In the machlokes of Korach and his group, Chazal have told us (Yalkut Shimoni sec. 703), "Moshe sent all these messages to Korach in order to try to appease him. But we don't find that Korach or anyone else answered him. Korach was very smart. He said to himself, 'If I answer him, he is very clever and will win the argument. I will be forced to give in. It is better that I shouldn't even relate to what he says.' When Moshe saw there was no purpose in speaking with him, he pulled back. Then he sent messages to Dosan and Aviram. But they, too, stood firm in their evil and refused to answer him."

Korach and his gang are the epitome of a machlokes not for the sake of Heaven. Not only did they start the dispute, but they weren't interested in hearing Moshe's side. They were afraid they would have to agree.

This is what we find in the gemara (Eruvin 13b), "Why did Beis Hillel merit to have the halacha determined according to their opinion? Because they stated their opinion together with that of Beis Shammai. Moreover, they quoted Beis Shammai first.

This conduct of theirs is well founded in halacha (Sanhedrin 7b): "it is prohibited from a dayan to hear one side before the second side comes." The Rambam (Sefer Hamitzvos §281) explains that we are concerned that the dayan will by nature form a predisposition according to what the first person says. This is further explained in the Ralbag (Mishlei 18:17) that a person naturally accepts the first impression as truth. Then when he hears a different version, he will not believe it and will proceed to cross examine it very scrupulously.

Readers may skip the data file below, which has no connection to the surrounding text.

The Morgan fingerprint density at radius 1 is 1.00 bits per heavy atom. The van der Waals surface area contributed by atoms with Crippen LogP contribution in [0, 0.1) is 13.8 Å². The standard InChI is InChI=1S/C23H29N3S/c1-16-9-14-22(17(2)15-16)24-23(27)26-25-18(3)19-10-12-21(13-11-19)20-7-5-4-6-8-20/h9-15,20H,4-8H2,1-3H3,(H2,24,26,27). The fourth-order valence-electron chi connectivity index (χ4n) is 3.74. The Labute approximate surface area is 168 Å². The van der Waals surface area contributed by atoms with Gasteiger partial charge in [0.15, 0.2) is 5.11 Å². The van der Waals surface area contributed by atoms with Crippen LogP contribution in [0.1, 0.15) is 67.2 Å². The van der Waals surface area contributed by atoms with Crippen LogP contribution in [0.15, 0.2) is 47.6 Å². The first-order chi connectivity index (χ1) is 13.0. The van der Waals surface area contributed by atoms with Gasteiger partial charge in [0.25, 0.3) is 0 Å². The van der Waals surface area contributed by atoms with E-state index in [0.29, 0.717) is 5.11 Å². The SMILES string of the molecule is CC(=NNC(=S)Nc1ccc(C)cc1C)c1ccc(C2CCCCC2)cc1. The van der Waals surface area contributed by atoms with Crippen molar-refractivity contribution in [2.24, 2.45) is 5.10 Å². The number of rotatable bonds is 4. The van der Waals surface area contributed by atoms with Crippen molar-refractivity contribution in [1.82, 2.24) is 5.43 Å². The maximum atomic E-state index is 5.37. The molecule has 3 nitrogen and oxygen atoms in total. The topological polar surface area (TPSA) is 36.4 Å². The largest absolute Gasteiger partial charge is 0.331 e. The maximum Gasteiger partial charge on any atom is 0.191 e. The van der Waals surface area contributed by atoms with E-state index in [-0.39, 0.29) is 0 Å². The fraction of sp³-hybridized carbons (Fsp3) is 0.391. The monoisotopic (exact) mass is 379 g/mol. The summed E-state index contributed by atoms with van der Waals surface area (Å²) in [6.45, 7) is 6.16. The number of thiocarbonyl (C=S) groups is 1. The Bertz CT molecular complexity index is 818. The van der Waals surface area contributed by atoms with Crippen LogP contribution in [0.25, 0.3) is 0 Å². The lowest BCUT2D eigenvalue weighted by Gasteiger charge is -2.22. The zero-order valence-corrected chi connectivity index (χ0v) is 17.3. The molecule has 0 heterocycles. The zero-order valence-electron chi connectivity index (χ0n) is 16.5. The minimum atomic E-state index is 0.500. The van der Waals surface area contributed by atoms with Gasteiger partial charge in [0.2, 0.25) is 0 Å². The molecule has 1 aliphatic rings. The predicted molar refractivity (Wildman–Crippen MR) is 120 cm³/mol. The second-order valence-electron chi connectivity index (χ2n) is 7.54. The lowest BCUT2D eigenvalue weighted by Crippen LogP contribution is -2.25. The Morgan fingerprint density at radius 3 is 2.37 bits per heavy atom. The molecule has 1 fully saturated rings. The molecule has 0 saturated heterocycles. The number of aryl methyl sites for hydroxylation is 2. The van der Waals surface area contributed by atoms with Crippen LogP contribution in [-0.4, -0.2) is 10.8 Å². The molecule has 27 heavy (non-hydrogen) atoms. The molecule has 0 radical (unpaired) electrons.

The dayan knows that the first person has a biased opinion and that when the second party comes he will deny the veracity of the facts and make counterclaims. And in spite of this, the first version enters his consciousness and sets his initial impressions of the case. Therefore, Chazal prohibited a dayan from hearing one side without the presence of the second party.

We can take this logic even further. If that is true about someone else's version about the facts, what about one's own opinion which he formed on his own? He has come to the conclusion that he is right, and this is set in his psyche as the absolute truth. Now, if someone comes to contradict his opinion, he won't be able to hear him at all. He is obviously contorting and confusing the issues.

Beis Hillel loved the truth to such an extent that they realized that they must state Beis Shammai's opinion before their own in order to offset any slight imbalance in their own favor. This love of truth led to the halacha being determined according to their opinion. This is the meaning of Chazal's statement that Beis Shammai and Beis Hillel is an example of a machlokes for the sake of Heaven. Their purpose in arguing was totally for the sake of arriving at the truth, just like the Rambam explained.